4. Separation of powers and the rule of law

As mentioned, all legal updates on quarantine conditions are executed by amending the Quarantine Resolution, with the latest amendments passed on 29 April. However, the manner in which the Resolution was introduced was problematic in terms of the rule of law and separation of powers. Given that the Resolution is a secondary legislation, it should have been adopted on express provisions in the primary legislation. However, the Government acted in a manner of urgency, adopting the quarantine measures that were not prescribed by the Law on Contagious Diseases. Therefore, the Seimas had to amend the Law retroactively on 31 March, giving legitimacy to the Quarantine Resolution adopted on 14 March. These amendments also allowed for the Resolution to be revised by the Government in the future, in effect passing down emergency powers in law from the legislator to the executive. Using such powers and by relying on Article 21 of the Law on Contagious Diseases, during the Easter weekend the Government introduced the limitation on internal movement, enforced by the police.

Regarding the institutional set-up, the activities of the Government and the Minister of Health are the most visible of all institutions in Lithuania. The activities of the Seimas have been limited: it holds only one weekly ordinary sitting and urgent hearings to discuss the Government’s draft legislation related to COVID-19. Such urgent law-making does not always allow for meaningful parliamentary scrutiny, sometimes resulting in approval of almost all proposals submitted by the Government, as for example, a bill on price regulation that was vetoed by the President. Thus it appears that the Seimas is not functioning as effectively as it should, raising concerns about the imbalance in the separation of powers required by the Constitution. Nevertheless, although the MPs do not meet as often in corpore, the parliamentary committees, especially those scrutinising the activities of the Government during the pandemic, such as the Committee on Legal Affairs, the Human Rights Committee, the Committee on National Defence and Security or the Committee on Health Matters, continue to function, but it is not clear to what extent they have focused on assessing the quarantine measures. Additionally, it is not evident what parliamentary or other scrutiny is taking place to provide for checks-and-balances of the decisions made by the Chief Officer.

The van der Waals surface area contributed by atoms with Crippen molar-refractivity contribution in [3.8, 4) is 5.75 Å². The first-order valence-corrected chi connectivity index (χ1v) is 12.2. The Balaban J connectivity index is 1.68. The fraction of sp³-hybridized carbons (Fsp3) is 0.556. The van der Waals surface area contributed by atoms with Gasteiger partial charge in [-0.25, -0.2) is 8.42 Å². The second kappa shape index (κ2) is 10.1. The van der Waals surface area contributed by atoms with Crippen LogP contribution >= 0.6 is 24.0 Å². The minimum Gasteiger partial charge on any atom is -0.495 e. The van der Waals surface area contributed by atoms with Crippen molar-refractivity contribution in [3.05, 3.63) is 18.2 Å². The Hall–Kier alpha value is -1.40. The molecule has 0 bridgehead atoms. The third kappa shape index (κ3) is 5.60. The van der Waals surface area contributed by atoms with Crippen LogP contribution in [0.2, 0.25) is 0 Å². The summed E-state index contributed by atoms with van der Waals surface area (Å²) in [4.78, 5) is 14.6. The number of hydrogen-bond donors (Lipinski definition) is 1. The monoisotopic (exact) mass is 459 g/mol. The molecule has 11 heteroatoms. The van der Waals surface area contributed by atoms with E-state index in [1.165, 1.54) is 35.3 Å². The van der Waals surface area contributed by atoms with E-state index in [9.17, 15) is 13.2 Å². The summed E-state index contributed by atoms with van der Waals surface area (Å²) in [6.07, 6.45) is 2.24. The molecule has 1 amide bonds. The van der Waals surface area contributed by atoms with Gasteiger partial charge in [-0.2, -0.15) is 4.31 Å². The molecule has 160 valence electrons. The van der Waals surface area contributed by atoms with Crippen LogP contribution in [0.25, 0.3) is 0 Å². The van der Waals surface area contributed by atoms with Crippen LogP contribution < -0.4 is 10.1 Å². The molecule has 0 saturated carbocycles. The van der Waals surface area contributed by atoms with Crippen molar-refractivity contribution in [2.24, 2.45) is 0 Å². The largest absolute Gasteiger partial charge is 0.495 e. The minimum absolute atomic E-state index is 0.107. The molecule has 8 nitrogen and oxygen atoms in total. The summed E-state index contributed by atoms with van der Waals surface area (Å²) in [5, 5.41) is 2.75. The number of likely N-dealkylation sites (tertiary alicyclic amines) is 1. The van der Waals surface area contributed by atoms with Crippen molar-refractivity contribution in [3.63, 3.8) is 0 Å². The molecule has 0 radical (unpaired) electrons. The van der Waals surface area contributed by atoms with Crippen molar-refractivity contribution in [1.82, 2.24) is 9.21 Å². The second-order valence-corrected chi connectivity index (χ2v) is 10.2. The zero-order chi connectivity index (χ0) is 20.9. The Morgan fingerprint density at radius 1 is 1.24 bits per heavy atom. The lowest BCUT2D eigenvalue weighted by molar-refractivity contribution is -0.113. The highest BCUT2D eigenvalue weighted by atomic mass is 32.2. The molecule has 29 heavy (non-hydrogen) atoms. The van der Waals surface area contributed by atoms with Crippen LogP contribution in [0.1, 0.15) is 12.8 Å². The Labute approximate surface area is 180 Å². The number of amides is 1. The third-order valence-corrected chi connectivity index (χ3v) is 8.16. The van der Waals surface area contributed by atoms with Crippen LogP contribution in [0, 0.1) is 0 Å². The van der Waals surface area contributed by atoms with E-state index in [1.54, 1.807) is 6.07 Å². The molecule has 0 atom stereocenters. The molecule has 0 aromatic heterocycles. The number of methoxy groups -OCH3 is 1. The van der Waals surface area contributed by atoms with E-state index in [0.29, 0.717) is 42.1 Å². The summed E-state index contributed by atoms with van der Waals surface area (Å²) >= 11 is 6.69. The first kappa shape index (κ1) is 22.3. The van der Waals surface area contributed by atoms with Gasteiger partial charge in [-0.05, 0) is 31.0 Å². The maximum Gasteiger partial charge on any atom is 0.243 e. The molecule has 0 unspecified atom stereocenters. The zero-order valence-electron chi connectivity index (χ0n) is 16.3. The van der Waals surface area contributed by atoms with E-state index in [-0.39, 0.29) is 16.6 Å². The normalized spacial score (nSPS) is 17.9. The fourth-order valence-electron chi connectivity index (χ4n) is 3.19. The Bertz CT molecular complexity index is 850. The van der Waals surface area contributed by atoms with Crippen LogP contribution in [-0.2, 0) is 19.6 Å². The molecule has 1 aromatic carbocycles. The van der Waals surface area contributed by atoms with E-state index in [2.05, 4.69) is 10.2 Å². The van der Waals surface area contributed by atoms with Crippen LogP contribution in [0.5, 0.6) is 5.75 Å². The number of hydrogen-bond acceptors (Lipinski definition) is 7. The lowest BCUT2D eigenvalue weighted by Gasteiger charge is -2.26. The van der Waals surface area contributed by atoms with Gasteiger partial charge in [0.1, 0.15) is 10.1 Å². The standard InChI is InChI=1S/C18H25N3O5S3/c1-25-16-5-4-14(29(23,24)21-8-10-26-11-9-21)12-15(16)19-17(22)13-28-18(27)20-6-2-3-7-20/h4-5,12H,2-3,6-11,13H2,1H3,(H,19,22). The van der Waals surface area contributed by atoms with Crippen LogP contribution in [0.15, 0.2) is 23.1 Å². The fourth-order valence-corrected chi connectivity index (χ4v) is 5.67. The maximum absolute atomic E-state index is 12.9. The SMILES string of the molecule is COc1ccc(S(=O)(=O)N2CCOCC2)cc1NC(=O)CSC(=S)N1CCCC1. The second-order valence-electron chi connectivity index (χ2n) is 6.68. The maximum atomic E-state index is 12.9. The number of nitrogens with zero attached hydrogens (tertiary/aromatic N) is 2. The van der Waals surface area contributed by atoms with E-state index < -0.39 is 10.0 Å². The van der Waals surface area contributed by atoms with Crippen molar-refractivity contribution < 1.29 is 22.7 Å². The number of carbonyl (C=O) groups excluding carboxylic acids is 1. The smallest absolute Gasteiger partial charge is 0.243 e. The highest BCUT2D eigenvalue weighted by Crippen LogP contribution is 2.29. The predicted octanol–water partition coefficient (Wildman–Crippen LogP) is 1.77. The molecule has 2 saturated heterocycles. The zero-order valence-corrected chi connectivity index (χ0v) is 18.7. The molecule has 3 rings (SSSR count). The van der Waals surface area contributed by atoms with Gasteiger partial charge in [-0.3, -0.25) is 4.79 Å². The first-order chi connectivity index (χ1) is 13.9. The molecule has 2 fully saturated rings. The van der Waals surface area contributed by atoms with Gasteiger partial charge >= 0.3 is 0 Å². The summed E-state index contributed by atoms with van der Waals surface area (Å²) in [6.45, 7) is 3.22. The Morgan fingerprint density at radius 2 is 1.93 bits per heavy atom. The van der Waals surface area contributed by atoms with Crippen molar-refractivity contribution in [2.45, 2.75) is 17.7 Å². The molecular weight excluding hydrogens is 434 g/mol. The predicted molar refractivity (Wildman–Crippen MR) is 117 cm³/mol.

As mentioned earlier, the amendments to the Code of Administrative Offences were introduced imposing fines for persons who do not observe quarantine. The Government assured the public that these powers will be used as the last resort, with the priority for the police first to warn those acting against the law. However, some media reports indicate that this was not necessarily the case. Since acquiring the right to draw up administrative misdemeanor protocols for violations of quarantine rules, the police have fined more than 1,300 people, with one-sixth (231) fined during the Easter weekend. These include a medic being fined 250 euros for not wearing a face mask in Nemenčinė and a woman on the way to work who removed her mask temporarily due to windy weather in the absence of other people around. If such reports are correct, they are indications of a rather formalistic approach to police powers that do not follow the ‘advise first, penalise later’ stance of the Government and might be questionable from the rule of law perspective.

There is also criminal liability prescribed in Article 277 of the Criminal Code for natural and legal persons who breach their duties on disease control, leading to spread of disease, a start of a pandemic, or risk for another person to get infected. The penalties under this Article include a fine, detention, or imprisonment of up to three years. It is worth mentioning that in March the Government proposed stricter criminal penalties, approved by Seimas and currently pending the President’s approval. The provision was applied to open investigations into the activities of a private social care home, a hospital in Klaipėda city and against individuals who left the hospital in spite of suspected COVID-19.

5. Human rights

The introduction of quarantine has negatively impacted the enjoyment of various human rightsin Lithuania. Whereas a state of emergency permits the Seimas or the President to impose extensive temporary restrictions on such rights as the right to privacy, the right to home or the freedom of expression (on the basis of strict necessity and in line with Lithuania’s international obligations) (Article 145 of the Constitution), quarantine requires that the limitations are provided by law, comply with principles of necessity and proportionality, and pursue a legitimate aim, which varies depending on the right in question.